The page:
CAIRN-INT.INFO : International Edition

The great interest of Richard Sennett’s pioneering book The Fall of the Public Man (1977) is to see the public space as the place of impersonal regulation of distance and proximity between strangers and to anticipate the negative consequences of its deregulation, induced by the “tyrannies of intimacy” and the rejection of the mediations that these latter generate. This article dwells on Sennett’s astonishingly contemporary reflections on the modern tension between private affects and public behaviors, as well as on the “uncivil community” and the rise of “charismatic leaders” induced by the interpretation of the world in terms of individual and collective personality. After a critical review of the book’s problematic take on experience and the self, the article will sketch some “Sennettian” reflections on two contemporary phenomena, the “quantified self” and conspiracy theories, in order to test their contributions and their limits.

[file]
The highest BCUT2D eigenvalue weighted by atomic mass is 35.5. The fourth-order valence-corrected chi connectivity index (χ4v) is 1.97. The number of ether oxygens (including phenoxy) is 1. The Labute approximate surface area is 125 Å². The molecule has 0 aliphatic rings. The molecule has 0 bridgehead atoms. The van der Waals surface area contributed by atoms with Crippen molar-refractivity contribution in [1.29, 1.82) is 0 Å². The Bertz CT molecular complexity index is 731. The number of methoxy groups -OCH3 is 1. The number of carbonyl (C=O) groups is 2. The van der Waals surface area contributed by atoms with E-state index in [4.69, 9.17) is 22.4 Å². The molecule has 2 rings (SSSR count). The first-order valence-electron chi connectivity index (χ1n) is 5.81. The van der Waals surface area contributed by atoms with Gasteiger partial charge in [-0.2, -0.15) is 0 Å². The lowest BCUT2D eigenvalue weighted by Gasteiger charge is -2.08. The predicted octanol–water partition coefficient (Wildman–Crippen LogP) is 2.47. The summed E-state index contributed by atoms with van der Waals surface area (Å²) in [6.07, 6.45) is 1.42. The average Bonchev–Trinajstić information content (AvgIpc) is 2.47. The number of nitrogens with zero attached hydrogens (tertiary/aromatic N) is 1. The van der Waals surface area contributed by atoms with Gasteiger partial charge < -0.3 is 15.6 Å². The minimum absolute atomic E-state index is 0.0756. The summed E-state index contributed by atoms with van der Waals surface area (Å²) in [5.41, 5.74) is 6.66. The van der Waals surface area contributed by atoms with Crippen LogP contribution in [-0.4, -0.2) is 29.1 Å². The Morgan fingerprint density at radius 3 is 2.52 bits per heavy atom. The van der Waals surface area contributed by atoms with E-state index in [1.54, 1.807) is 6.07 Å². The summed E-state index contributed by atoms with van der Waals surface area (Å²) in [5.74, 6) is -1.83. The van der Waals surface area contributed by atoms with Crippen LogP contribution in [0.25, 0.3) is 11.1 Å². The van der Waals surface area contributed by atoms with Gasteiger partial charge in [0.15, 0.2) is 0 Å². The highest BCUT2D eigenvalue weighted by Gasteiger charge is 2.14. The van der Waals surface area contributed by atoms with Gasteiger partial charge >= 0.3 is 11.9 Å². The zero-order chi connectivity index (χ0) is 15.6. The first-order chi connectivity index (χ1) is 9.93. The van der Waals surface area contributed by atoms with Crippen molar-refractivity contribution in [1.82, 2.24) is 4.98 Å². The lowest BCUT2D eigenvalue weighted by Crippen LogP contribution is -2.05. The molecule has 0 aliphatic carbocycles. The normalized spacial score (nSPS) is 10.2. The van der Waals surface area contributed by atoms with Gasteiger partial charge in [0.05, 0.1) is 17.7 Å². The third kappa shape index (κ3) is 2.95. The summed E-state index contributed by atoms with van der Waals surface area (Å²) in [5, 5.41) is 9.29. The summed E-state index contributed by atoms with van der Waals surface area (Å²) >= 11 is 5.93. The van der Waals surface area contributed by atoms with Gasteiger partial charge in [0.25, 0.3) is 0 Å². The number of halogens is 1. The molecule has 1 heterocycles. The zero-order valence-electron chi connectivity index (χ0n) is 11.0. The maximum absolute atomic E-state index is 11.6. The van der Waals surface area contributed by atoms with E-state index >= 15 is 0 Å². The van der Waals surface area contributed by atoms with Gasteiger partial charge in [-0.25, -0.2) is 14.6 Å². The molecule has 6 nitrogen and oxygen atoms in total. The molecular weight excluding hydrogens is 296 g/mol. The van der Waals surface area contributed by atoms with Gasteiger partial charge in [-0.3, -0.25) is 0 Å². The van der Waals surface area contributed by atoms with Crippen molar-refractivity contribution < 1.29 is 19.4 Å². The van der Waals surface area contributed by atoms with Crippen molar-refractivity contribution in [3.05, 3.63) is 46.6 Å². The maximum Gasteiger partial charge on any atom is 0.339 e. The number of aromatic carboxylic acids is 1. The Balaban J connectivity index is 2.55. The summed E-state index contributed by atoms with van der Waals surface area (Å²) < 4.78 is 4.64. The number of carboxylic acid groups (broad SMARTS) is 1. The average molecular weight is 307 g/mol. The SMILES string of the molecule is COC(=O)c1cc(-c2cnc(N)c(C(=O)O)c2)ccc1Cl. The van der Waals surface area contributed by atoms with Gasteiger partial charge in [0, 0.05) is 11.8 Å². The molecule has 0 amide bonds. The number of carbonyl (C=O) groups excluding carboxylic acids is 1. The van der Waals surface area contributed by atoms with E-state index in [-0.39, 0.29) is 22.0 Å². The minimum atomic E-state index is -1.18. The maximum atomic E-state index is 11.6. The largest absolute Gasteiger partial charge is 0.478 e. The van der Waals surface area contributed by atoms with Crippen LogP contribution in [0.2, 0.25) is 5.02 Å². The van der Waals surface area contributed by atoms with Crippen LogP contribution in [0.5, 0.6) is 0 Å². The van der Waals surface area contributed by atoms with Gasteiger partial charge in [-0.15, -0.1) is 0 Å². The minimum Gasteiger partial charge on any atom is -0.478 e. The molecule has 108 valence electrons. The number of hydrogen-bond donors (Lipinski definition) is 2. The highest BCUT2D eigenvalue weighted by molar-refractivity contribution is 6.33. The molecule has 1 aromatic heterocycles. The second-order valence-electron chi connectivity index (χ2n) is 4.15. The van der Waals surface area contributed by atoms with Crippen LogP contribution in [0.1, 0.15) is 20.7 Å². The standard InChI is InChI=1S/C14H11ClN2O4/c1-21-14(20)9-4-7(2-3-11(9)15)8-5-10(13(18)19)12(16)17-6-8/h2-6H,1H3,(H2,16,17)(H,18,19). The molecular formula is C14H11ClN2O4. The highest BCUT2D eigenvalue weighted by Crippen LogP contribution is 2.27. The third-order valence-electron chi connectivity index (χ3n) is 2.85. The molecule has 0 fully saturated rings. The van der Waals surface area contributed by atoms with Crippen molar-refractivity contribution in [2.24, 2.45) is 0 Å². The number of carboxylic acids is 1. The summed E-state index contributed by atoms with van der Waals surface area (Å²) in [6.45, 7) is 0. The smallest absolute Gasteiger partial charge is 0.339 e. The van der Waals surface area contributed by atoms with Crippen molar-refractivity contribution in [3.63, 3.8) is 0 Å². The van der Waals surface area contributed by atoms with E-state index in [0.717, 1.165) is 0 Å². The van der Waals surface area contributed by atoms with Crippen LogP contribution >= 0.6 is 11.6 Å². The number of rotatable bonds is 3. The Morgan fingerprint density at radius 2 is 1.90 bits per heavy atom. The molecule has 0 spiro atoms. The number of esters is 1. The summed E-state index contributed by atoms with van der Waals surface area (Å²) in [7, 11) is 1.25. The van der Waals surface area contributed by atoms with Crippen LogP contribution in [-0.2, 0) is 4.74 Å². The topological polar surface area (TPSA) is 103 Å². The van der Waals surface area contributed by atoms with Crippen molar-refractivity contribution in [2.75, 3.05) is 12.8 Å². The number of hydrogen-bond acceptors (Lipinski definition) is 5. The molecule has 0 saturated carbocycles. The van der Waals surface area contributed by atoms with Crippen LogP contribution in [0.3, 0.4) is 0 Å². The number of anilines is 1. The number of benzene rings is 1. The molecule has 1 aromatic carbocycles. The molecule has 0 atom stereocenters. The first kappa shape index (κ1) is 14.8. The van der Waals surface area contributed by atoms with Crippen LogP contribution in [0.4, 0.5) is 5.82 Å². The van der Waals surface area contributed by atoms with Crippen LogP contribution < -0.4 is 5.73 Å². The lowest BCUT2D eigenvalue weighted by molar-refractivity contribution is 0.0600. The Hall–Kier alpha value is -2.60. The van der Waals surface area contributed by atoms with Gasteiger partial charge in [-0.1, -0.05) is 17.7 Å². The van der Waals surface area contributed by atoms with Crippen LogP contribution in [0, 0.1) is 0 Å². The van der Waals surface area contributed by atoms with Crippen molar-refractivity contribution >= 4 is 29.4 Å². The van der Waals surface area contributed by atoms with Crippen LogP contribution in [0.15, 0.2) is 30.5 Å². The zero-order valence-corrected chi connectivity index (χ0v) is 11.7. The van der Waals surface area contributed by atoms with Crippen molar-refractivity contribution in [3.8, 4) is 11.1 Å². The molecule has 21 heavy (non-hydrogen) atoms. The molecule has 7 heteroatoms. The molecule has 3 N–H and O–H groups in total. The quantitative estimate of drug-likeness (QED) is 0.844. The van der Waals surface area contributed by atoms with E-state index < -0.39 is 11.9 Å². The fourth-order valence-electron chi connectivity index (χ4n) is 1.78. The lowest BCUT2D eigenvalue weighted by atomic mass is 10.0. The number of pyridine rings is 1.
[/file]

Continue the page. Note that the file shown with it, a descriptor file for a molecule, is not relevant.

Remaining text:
• mediation
  • public space
  • community
  • distance
  • charism
Laurence Kaufmann
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